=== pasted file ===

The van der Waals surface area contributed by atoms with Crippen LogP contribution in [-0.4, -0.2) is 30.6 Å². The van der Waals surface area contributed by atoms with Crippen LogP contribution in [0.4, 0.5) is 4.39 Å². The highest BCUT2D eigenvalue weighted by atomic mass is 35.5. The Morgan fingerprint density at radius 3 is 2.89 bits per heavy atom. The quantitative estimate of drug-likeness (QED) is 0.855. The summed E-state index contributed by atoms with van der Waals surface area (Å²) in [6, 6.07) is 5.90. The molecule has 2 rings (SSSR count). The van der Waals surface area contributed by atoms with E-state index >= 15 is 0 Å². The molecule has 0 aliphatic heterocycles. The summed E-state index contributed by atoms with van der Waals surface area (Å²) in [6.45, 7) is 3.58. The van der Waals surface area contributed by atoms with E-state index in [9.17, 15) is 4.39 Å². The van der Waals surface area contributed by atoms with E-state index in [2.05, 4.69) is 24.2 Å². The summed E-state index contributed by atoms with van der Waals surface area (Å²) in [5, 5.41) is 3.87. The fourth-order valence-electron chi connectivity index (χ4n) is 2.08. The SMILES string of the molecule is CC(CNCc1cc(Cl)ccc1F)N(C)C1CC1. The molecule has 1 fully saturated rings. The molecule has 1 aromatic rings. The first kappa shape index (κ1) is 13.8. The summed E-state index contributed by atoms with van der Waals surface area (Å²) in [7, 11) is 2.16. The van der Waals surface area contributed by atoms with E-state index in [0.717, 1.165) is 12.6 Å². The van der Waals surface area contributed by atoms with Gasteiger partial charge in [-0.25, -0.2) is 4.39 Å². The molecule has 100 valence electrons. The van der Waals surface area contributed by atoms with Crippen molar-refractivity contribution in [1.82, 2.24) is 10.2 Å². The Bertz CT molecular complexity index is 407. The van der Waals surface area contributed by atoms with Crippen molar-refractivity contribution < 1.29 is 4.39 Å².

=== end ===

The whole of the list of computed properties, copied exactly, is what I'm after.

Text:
The van der Waals surface area contributed by atoms with Crippen LogP contribution in [-0.4, -0.2) is 30.6 Å². The van der Waals surface area contributed by atoms with Crippen LogP contribution in [0.4, 0.5) is 4.39 Å². The highest BCUT2D eigenvalue weighted by atomic mass is 35.5. The Morgan fingerprint density at radius 3 is 2.89 bits per heavy atom. The quantitative estimate of drug-likeness (QED) is 0.855. The summed E-state index contributed by atoms with van der Waals surface area (Å²) in [6, 6.07) is 5.90. The molecule has 2 rings (SSSR count). The van der Waals surface area contributed by atoms with E-state index >= 15 is 0 Å². The molecule has 0 aliphatic heterocycles. The summed E-state index contributed by atoms with van der Waals surface area (Å²) in [6.45, 7) is 3.58. The van der Waals surface area contributed by atoms with E-state index in [9.17, 15) is 4.39 Å². The van der Waals surface area contributed by atoms with E-state index in [2.05, 4.69) is 24.2 Å². The summed E-state index contributed by atoms with van der Waals surface area (Å²) in [5, 5.41) is 3.87. The fourth-order valence-electron chi connectivity index (χ4n) is 2.08. The SMILES string of the molecule is CC(CNCc1cc(Cl)ccc1F)N(C)C1CC1. The molecule has 1 fully saturated rings. The molecule has 1 aromatic rings. The first kappa shape index (κ1) is 13.8. The summed E-state index contributed by atoms with van der Waals surface area (Å²) in [7, 11) is 2.16. The van der Waals surface area contributed by atoms with E-state index in [0.717, 1.165) is 12.6 Å². The van der Waals surface area contributed by atoms with Gasteiger partial charge in [-0.25, -0.2) is 4.39 Å². The molecule has 100 valence electrons. The van der Waals surface area contributed by atoms with Crippen molar-refractivity contribution in [1.82, 2.24) is 10.2 Å². The Bertz CT molecular complexity index is 407. The van der Waals surface area contributed by atoms with Crippen molar-refractivity contribution < 1.29 is 4.39 Å².